🔗 Addicted to Screens? That’s Really a You Problem - New York Times
In his original manual for building enthralling smartphone apps, Mr. Eyal laid out the tricks “to subtly encourage customer behavior” and “bring users back again and again.” He toured tech companies speaking about the Hook Model, his four-step plan to grab and keep people with enticements like variable rewards, or pleasures that come at unpredictable intervals. … “It’s disrespectful for people who have the pathology of addiction to say, ‘Oh, we all have this disease,’” he said. “No, we don’t.”
His basic premise is that even if things are addictive we have agency and can resist. That’s a good thing to point out but its the secondary part I find hard to stomach. He tells companies how to create their apps to encourage addictive behaviour and then chastises people for not realising this and doing something about it. It’s classic Silicon Valley bubble where everyone knows these things but why would someone think they should disable notifications when they register for a new app, or have someone see their screen to shame them into not using a social media site.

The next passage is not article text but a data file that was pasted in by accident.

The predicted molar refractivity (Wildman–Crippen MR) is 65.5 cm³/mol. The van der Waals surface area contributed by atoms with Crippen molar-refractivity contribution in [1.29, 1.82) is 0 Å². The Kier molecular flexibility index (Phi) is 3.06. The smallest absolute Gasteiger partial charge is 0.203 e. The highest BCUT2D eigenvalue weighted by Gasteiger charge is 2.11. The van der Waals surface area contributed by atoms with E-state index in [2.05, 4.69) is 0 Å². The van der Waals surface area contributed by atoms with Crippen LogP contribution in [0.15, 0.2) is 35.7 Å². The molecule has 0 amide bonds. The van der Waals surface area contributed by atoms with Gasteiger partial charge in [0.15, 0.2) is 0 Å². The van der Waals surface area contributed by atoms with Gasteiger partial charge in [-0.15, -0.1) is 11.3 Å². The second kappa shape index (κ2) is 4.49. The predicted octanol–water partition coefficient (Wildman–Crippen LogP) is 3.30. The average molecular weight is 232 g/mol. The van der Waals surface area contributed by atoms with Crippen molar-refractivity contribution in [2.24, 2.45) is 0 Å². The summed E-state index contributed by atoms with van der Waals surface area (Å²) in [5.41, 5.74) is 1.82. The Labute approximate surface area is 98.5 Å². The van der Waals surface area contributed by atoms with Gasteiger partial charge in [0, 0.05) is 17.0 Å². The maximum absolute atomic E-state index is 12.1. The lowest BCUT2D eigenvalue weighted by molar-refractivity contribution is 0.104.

Imagine if there was a new chocolate bar on the market and it was tasty and so a hit. Then a consultant tells them to add addictive drugs to their chocolate bar (which they do) then they add more and more and more. Now the consultant tells people it’s their fault that they didn’t know that the chocolate bar would have drugs added, it’s not the chocolar bar companies fault and they should join narcotics anonomous like all the sensible people.
That’s what this sounds like to me.